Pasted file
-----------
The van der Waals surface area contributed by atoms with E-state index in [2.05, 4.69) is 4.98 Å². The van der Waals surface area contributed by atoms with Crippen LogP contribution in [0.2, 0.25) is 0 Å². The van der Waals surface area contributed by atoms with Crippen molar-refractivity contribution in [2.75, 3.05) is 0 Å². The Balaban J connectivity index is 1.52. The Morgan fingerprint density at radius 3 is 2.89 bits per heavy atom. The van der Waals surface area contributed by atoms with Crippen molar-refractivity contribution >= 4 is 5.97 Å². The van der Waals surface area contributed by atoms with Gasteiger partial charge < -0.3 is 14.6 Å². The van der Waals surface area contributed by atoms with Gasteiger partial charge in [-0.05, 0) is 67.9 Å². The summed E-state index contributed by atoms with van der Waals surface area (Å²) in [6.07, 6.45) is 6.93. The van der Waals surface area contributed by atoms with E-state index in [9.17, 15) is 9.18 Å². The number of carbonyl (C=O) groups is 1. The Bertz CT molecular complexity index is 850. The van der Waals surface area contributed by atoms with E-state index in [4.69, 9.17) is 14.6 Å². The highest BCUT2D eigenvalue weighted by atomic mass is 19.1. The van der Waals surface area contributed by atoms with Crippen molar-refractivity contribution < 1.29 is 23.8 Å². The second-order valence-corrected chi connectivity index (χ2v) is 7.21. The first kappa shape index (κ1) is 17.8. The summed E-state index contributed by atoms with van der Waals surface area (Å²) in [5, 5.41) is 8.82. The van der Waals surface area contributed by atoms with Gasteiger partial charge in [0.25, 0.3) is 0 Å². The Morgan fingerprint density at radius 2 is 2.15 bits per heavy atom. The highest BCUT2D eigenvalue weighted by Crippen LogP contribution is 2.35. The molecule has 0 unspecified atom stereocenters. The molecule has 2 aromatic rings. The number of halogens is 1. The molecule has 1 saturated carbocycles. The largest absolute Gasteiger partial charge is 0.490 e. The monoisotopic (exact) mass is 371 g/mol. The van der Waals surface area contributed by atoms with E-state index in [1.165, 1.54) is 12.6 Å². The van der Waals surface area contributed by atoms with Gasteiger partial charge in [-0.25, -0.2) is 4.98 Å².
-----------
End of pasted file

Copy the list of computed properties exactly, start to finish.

The van der Waals surface area contributed by atoms with E-state index in [2.05, 4.69) is 4.98 Å². The van der Waals surface area contributed by atoms with Crippen LogP contribution in [0.2, 0.25) is 0 Å². The van der Waals surface area contributed by atoms with Crippen molar-refractivity contribution in [2.75, 3.05) is 0 Å². The Balaban J connectivity index is 1.52. The Morgan fingerprint density at radius 3 is 2.89 bits per heavy atom. The van der Waals surface area contributed by atoms with Crippen molar-refractivity contribution >= 4 is 5.97 Å². The van der Waals surface area contributed by atoms with Gasteiger partial charge < -0.3 is 14.6 Å². The van der Waals surface area contributed by atoms with Gasteiger partial charge in [-0.05, 0) is 67.9 Å². The summed E-state index contributed by atoms with van der Waals surface area (Å²) in [6.07, 6.45) is 6.93. The van der Waals surface area contributed by atoms with E-state index in [9.17, 15) is 9.18 Å². The number of carbonyl (C=O) groups is 1. The Bertz CT molecular complexity index is 850. The van der Waals surface area contributed by atoms with E-state index in [4.69, 9.17) is 14.6 Å². The highest BCUT2D eigenvalue weighted by atomic mass is 19.1. The van der Waals surface area contributed by atoms with Crippen molar-refractivity contribution < 1.29 is 23.8 Å². The second-order valence-corrected chi connectivity index (χ2v) is 7.21. The first kappa shape index (κ1) is 17.8. The summed E-state index contributed by atoms with van der Waals surface area (Å²) in [5, 5.41) is 8.82. The van der Waals surface area contributed by atoms with Gasteiger partial charge in [0.25, 0.3) is 0 Å². The Morgan fingerprint density at radius 2 is 2.15 bits per heavy atom. The highest BCUT2D eigenvalue weighted by Crippen LogP contribution is 2.35. The molecule has 0 unspecified atom stereocenters. The molecule has 2 aromatic rings. The number of halogens is 1. The molecule has 1 saturated carbocycles. The largest absolute Gasteiger partial charge is 0.490 e. The monoisotopic (exact) mass is 371 g/mol. The van der Waals surface area contributed by atoms with E-state index in [1.165, 1.54) is 12.6 Å². The van der Waals surface area contributed by atoms with Gasteiger partial charge in [-0.25, -0.2) is 4.98 Å².